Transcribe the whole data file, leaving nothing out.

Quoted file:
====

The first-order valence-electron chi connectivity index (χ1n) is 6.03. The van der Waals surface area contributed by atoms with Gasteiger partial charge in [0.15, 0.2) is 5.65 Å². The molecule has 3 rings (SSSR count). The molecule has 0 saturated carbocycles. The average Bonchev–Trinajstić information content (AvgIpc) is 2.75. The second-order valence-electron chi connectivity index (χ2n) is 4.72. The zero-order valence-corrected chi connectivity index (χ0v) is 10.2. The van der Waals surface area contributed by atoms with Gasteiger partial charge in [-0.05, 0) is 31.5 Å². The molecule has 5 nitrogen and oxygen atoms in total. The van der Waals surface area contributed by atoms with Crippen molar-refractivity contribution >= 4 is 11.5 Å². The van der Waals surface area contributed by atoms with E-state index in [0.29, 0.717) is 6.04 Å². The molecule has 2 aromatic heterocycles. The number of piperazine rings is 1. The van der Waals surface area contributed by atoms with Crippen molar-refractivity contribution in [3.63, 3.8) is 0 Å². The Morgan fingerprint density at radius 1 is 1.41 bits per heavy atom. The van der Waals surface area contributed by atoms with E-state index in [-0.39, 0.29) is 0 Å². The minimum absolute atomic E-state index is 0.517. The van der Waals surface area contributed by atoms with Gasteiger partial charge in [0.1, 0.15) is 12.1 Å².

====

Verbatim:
The first-order valence-electron chi connectivity index (χ1n) is 6.03. The van der Waals surface area contributed by atoms with Gasteiger partial charge in [0.15, 0.2) is 5.65 Å². The molecule has 3 rings (SSSR count). The molecule has 0 saturated carbocycles. The average Bonchev–Trinajstić information content (AvgIpc) is 2.75. The second-order valence-electron chi connectivity index (χ2n) is 4.72. The zero-order valence-corrected chi connectivity index (χ0v) is 10.2. The van der Waals surface area contributed by atoms with Gasteiger partial charge in [-0.05, 0) is 31.5 Å². The molecule has 5 nitrogen and oxygen atoms in total. The van der Waals surface area contributed by atoms with Crippen molar-refractivity contribution >= 4 is 11.5 Å². The van der Waals surface area contributed by atoms with E-state index in [0.29, 0.717) is 6.04 Å². The molecule has 2 aromatic heterocycles. The number of piperazine rings is 1. The van der Waals surface area contributed by atoms with Crippen molar-refractivity contribution in [3.63, 3.8) is 0 Å². The Morgan fingerprint density at radius 1 is 1.41 bits per heavy atom. The van der Waals surface area contributed by atoms with E-state index in [-0.39, 0.29) is 0 Å². The minimum absolute atomic E-state index is 0.517. The van der Waals surface area contributed by atoms with Gasteiger partial charge in [0.1, 0.15) is 12.1 Å².